Liberal arts majors are more creative, adaptable and better at learning, says Scott Hartley in his book The Fuzzy And The Techie. The venture capitalist and tech writer divides the world into “fuzzies"—liberal arts majors—and “techies"—science and technology students—making a case for why the former will rule the digital world in times to come. Here are three takeaways.

Building better products: The study of psychology can help in creating new products and services. For instance, dating app Bumble employs sociologist Jessica Carbino to understand patterns in matching.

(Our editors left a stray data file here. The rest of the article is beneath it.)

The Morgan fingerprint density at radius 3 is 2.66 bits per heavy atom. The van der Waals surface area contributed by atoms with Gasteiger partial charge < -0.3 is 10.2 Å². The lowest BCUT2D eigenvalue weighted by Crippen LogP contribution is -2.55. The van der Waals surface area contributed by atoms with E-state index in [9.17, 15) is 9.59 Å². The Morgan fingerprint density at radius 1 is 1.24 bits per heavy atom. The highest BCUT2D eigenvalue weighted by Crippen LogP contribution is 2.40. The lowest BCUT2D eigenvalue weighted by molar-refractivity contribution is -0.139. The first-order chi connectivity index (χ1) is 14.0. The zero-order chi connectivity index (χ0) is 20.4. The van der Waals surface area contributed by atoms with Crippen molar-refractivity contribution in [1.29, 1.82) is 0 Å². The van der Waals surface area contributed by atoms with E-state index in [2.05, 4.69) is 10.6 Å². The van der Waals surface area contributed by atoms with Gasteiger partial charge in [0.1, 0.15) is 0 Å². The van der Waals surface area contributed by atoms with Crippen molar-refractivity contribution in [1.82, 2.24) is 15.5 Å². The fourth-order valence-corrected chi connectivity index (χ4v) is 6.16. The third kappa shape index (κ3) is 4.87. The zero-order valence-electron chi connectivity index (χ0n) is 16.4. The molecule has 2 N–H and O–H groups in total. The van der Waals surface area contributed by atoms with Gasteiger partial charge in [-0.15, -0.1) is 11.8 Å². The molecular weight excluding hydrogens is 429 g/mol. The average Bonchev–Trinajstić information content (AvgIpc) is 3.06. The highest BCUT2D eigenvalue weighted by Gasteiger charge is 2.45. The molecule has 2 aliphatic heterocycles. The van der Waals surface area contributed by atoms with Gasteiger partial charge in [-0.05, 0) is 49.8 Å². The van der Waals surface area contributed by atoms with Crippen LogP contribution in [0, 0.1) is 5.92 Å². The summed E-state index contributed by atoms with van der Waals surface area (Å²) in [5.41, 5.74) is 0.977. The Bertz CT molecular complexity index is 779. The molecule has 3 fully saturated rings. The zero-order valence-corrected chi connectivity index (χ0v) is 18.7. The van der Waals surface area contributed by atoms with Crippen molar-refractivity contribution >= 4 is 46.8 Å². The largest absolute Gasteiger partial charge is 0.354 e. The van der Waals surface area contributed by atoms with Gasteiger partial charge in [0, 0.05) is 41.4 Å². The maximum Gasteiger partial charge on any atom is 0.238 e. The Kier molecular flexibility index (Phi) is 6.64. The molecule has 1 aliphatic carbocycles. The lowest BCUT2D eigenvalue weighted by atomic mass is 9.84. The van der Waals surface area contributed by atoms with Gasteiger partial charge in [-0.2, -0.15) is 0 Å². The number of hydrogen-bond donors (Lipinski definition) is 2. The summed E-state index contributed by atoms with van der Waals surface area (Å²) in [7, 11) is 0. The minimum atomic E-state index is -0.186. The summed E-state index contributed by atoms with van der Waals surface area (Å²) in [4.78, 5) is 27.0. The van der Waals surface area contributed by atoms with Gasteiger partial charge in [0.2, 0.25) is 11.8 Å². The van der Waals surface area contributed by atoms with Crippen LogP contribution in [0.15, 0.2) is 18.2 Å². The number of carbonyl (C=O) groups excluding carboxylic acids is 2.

Ethical decisions: Dealing with issues like identity, privacy and regulation requires a philosophical and humanistic perspective. Here is where liberal arts majors, with their knowledge of classical philosophy, ethics and history, can bring in a better perspective.

For instance, anthropologist Melissa Cefkin works at Nissan on the driverless car project. She observes patterns in human behaviour which help program machines like self-driving cars to deal with man-machine interactions.

Data interpretation: The qualitative insights of psychology and political science can be combined effectively with quantitative methods of analysis, says Hartley. He cites the example of entrepreneur Leslie Bradshaw—named by the Fast Company magazine in its 2016 list of the 100 most creative people in business—who studied gender, economics, anthropology and Latin.

The Fuzzy And The Techie: By Scott Hartley, Penguin 290 pages, Rs599.

—Sonya Dutta Choudhury

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